Eric: You are just set on selling yourself short at every turn.

  George: Humility is cheap. It’s in high supply and low demand. But I bought in. I think it’s on the upswing. I’m playing the long game.

  Eric: So, do you live out of this?

  George: Live out of it? No. I just sleep in it and drive it. [Eric looks confused, and George cracks a rueful smile] Besides, this old thing aint that interesting. [he points a thumb back behind himself]

  Eric: You can’t show me the elephant in the room and then tell me to not look at it.

  George: Mmmmh.

  Eric: Where are you going?

  George: Going? That implies I got a destination, which I don’t. I’m just making my way around. Waaay around.

  Eric: [writes a few lines on his pad] Seeing the sights?

  George: Sure, if you wanna put it that way.

  Eric: Well, I don’t wanna put it like any way. I wanna put it the way it is. [he puts the pen tip to the paper and looks expectantly at George]

  George: [raps his knuckles on the metal floorboard] It aint a means to an end. It’s the result, not the process, Son.

  Eric: How’s that?

  George: I didn’t put four wheels on a block of rust just so that I could drive around and pretend to be Thoreau, all “close with nature” with my feet in the dirt. Even if my feet are kinda dirty at the moment. [he presents them to Eric] I aint lookin for God or Truth or Meaning or my Walden. I did away with all the extra stuff I didn’t need, and what was left over happens to look like an old delivery truck with some shit in the back of it.

  [Eric’s pen is still and his mouth is slightly ajar]

  George: And you’re probably wondering what the straw was that broke the camel’s back. Did my wife leave me? Was it a midlife crisis? Did I lose my life’s savings? Did I beat cancer and grow a newfound appreciation for travel? But what if I told you it didn’t matter one way or the other? [one of his arms disappears and comes back with a stool in it. He hands it to Eric, who sits down without even thinking about it] What if I said where I’m at is independent of how I got here?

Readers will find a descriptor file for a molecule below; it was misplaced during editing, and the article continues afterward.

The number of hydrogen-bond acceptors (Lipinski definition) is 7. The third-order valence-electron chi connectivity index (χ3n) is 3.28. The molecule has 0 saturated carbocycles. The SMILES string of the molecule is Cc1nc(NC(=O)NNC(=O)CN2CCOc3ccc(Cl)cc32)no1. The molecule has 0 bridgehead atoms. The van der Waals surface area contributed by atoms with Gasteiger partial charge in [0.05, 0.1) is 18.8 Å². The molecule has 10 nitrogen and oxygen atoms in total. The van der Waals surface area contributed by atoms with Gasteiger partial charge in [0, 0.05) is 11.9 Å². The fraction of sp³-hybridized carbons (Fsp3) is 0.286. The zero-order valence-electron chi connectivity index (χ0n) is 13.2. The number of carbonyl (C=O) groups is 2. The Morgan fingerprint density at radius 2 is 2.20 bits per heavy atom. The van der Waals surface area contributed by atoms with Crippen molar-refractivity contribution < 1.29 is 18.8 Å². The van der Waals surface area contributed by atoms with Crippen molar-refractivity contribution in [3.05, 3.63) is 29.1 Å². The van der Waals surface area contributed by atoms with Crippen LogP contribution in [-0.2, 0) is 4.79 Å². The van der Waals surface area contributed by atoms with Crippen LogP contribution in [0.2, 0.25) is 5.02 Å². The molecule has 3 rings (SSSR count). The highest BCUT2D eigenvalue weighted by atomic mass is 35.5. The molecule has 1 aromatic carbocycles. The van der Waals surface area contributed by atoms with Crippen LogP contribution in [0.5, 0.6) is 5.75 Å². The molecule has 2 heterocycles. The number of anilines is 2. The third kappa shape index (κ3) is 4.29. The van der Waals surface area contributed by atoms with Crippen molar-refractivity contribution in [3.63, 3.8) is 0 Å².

Eric: Then I would say that sounds like fate or destiny or pre-determinism.

  George: Suffice it to say I think I would have ended up here any which way.

  Eric: [lays his legal pad and pen on the ground] Which you seem content with. Maybe even happy.

  George: And you would be right.

  Eric: And you’re gonna tell me you want for nothing?

  George: Is wanting something always reason enough to indulge it? What does that get you, other than a vague, empty feeling while you stand in a house filled with “stuff”?

  Eric: [furrows his brow]

  George: Chew on it. I aint trying to make a monk out of anyone. But Socrates said the unexamined life aint worth living. I think there’s some merit to it.

  Eric: There’s a term for people who live like you. They call themselves Minimalists.

  George: Well, this day and age everything needs to sound pretty and novel. How else they gonna market it? But you ever stop and think about the necessity of it? A way of life so uncommon and starkly contrasting they need a specific name for it. Which is to say the opposite is normal. Because the American Dream is onlin
e shopping. Anything at your doorstep with the click of a button and three easy payments of $19.95. Hallelujah!

  Eric: You just drive around the country philosophizing to everyone you meet?

  George: [raises his eyebrows] Only the ones who look like they want it.

  Eric: And I fit the bill?

  George: The only real question you’ve asked me about last night was to verify my name.

  Eric: [glances down at his legal pad] Huh. I guess so. So if you don’t like the American Dream or materialism or shoes or anything other than saint-like humility, then what do you like?

  George: Colorado in the summertime. New Hampshire on a foggy morning. The Shenandoah valley during fall. Alaska any time. And as of yesterday, Florida springs. Also Carolina barbeque barbeque and Kentucky bourbon.

  Eric: You’ve been all over the place. Is there a state you haven’t been to?

  George: Hawaii.

  Eric: Makes sense. This thing looks like its seaworthy days are behind it.

  George: No but
1 2
Turn Navi Off
Turn Navi On
Scroll Up

Other author's books:

Add comment

Add comment